Around 30 million years ago, as Earth's temperature changed from marshy to cold, that proportion of animal species perished from Africa and the Arabian Peninsula. Sixty-three percent, to be exact. However, we are only now learning about it.
A new study released this week in the journal Communications Biology summarizes decades of research into a previously unknown extinction event that occurred at the transition between the Eocene and Oligocene geological eras.
Extreme Climate Change
Climate change was extreme during that time period. The Earth got cooler, ice sheets extended, sea levels dropped, forests began to change to grasslands, and carbon dioxide became scarce, in a reversal of what is happening today. As a result, almost two-thirds of the species that existed in Europe and Asia became extinct.
It was assumed that African animals may have survived unharmed. In addition, Africa's temperate environment and closeness to the Equator may have protected it from the worst cooling trend during that time period.
Researchers have now demonstrated that, despite their comparatively mild climate, African animals were just as impacted as those from Europe and Asia due in large part to a huge collection of fossils held at the Duke Lemur Center Division of Fossil Primates (DLCDFP). Elwyn Simons of Duke spent decades scouring Egyptian deserts collecting fossils, and the collection was his life's work.
The scientists examined fossils from five animal families, including the United States, England, and Egypt. Hyaenodonts, an extinct carnivore group; anomalures (scaly-tail squirrels) and hystricognaths (a rodent group that includes porcupines and naked mole rats); and strepsirrhines (lemurs and lorises), as well as our predecessors, the anthropoids (apes and monkeys).
The team created evolutionary trees for these groupings using data from hundreds of fossils from different locations across Africa, determining when new lineages branched out and time-stamping each species' first and last known appearances.
Their findings reveal that around the Eocene-Oligocene border, all five mammal families sustained significant losses.
Dorien de Vries, a postdoctoral researcher at the University of Salford and the paper's main author, stated, "It was a genuine reset button."
After a few million years, similar groupings reappear in the fossil record but with a different appearance. The fossil species that reappeared later in the Oligocene, following the mass extinction, are not the same as those previously discovered.
"It's quite apparent that there was a massive extinction catastrophe, followed by a recovery phase," said Steven Heritage, co-author of the research and Researcher and Digital Preparator at Duke University's DLCDFP.
The proof is in the teeth of these creatures. Molar teeth reveal a lot about a mammal's diet, which shows a lot about its surroundings.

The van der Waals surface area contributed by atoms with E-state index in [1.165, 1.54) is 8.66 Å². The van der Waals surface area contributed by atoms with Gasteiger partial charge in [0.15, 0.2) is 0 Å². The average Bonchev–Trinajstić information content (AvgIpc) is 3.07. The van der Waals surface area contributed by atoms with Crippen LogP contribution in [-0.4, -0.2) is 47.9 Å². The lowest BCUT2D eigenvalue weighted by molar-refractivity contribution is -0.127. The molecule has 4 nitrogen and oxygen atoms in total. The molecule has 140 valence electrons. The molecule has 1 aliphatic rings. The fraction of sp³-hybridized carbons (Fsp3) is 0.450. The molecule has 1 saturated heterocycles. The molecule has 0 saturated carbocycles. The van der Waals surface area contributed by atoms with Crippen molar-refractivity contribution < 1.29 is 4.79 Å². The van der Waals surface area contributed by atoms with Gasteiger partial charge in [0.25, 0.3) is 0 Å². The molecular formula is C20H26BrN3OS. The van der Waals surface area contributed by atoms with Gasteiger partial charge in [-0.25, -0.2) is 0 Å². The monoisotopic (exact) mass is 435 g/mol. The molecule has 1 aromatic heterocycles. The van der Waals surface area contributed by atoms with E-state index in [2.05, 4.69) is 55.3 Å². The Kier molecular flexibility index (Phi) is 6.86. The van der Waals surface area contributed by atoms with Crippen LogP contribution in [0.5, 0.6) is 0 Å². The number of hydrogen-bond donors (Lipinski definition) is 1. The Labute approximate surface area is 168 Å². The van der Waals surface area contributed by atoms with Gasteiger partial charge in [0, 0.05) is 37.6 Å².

After a few million years, rodents and primates emerged with different teeth. These were new species that ate various foods and lived in distinct environments.
"We find a tremendous loss in tooth variety, followed by a period of recovery with novel dental forms and adaptations," de Vries explained.
"Extinction is intriguing in that manner," said Matt Borths, writer of the research and curator of Duke University's DLCDFP. "It kills everything, but it also creates new ecological chances for the lineages that survive in this new world," says the author.
The Eocene-Oligocene border was an evolutionary bottleneck, with most lineages becoming extinct and only a few surviving. These surviving lineages diversified during the following several million years.
"Diversity in our anthropoid ancestors dwindles to almost nothing around 30 million years ago, leaving them with a single tooth type," said Erik R. Seiffert, Professor and Chair of the Department of Integrative Anatomical Sciences at the University of Southern California's Keck School of Medicine, a graduate student of Simons and senior co-author of the paper. "What was feasible in terms of later food diversification was determined by that ancestral tooth form."
"There's an intriguing tale about that bottleneck's involvement in our early evolutionary history," Seiffert added. "If our monkey-like ancestors had gone extinct 30 million years ago, we might not have existed at all. But, fortunately, they didn't."
The threat of extinction posed by a fast-changing climate wasn't the only issue these few surviving species of animals had to deal with. As the temperature plummeted, East Africa was hit by a slew of big geological phenomena, including volcanic mega eruptions and flood basalts-massive eruptions that blanketed huge swaths of land in molten rock. Simultaneously, the Arabian Peninsula split from East Africa, allowing the Red Sea and the Gulf of Aden to open.
"At the Eocene-Oligocene border, we lost much variety," Borths remarked. "However, the species that survived appear to have had enough of a toolbox to live in this changing climate."
"Climate change has affected the evolutionary tree of life throughout geological time," said Hesham Sallam, co-author of the research and founder of the Mansoura University Vertebrate Paleontology Center in Egypt. "The simplest approach to understanding how climate change will influence natural systems is to collect information from the past."
For more environmental news, don't forget to follow Nature World News!
© 2021 NatureWorldNews.com All rights reserved. Do not reproduce without permission.